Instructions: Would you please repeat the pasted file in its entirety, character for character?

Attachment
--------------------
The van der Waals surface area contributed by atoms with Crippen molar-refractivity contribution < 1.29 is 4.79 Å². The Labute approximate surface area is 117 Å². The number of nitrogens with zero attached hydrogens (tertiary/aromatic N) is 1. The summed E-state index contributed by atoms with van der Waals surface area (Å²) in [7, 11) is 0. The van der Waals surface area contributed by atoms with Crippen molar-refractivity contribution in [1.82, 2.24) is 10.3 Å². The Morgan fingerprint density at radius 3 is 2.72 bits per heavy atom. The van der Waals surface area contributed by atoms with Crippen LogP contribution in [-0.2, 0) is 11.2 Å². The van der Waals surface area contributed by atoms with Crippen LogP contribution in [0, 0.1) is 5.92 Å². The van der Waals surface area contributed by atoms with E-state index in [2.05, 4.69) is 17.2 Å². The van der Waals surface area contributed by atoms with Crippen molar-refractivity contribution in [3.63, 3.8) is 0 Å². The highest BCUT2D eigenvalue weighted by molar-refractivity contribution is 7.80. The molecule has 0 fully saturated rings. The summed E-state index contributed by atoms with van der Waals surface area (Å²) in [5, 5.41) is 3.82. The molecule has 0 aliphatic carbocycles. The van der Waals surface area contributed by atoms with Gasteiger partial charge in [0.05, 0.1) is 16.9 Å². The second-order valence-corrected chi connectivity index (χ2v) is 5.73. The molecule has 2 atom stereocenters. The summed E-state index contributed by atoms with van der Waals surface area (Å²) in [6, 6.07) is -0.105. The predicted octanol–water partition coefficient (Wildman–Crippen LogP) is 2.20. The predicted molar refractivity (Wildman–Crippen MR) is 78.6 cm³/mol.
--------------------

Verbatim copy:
The van der Waals surface area contributed by atoms with Crippen molar-refractivity contribution < 1.29 is 4.79 Å². The Labute approximate surface area is 117 Å². The number of nitrogens with zero attached hydrogens (tertiary/aromatic N) is 1. The summed E-state index contributed by atoms with van der Waals surface area (Å²) in [7, 11) is 0. The van der Waals surface area contributed by atoms with Crippen molar-refractivity contribution in [1.82, 2.24) is 10.3 Å². The Morgan fingerprint density at radius 3 is 2.72 bits per heavy atom. The van der Waals surface area contributed by atoms with Crippen LogP contribution in [-0.2, 0) is 11.2 Å². The van der Waals surface area contributed by atoms with Crippen LogP contribution in [0, 0.1) is 5.92 Å². The van der Waals surface area contributed by atoms with E-state index in [2.05, 4.69) is 17.2 Å². The van der Waals surface area contributed by atoms with Crippen molar-refractivity contribution in [3.63, 3.8) is 0 Å². The highest BCUT2D eigenvalue weighted by molar-refractivity contribution is 7.80. The molecule has 0 fully saturated rings. The summed E-state index contributed by atoms with van der Waals surface area (Å²) in [5, 5.41) is 3.82. The molecule has 0 aliphatic carbocycles. The van der Waals surface area contributed by atoms with Gasteiger partial charge in [0.05, 0.1) is 16.9 Å². The second-order valence-corrected chi connectivity index (χ2v) is 5.73. The molecule has 2 atom stereocenters. The summed E-state index contributed by atoms with van der Waals surface area (Å²) in [6, 6.07) is -0.105. The predicted octanol–water partition coefficient (Wildman–Crippen LogP) is 2.20. The predicted molar refractivity (Wildman–Crippen MR) is 78.6 cm³/mol.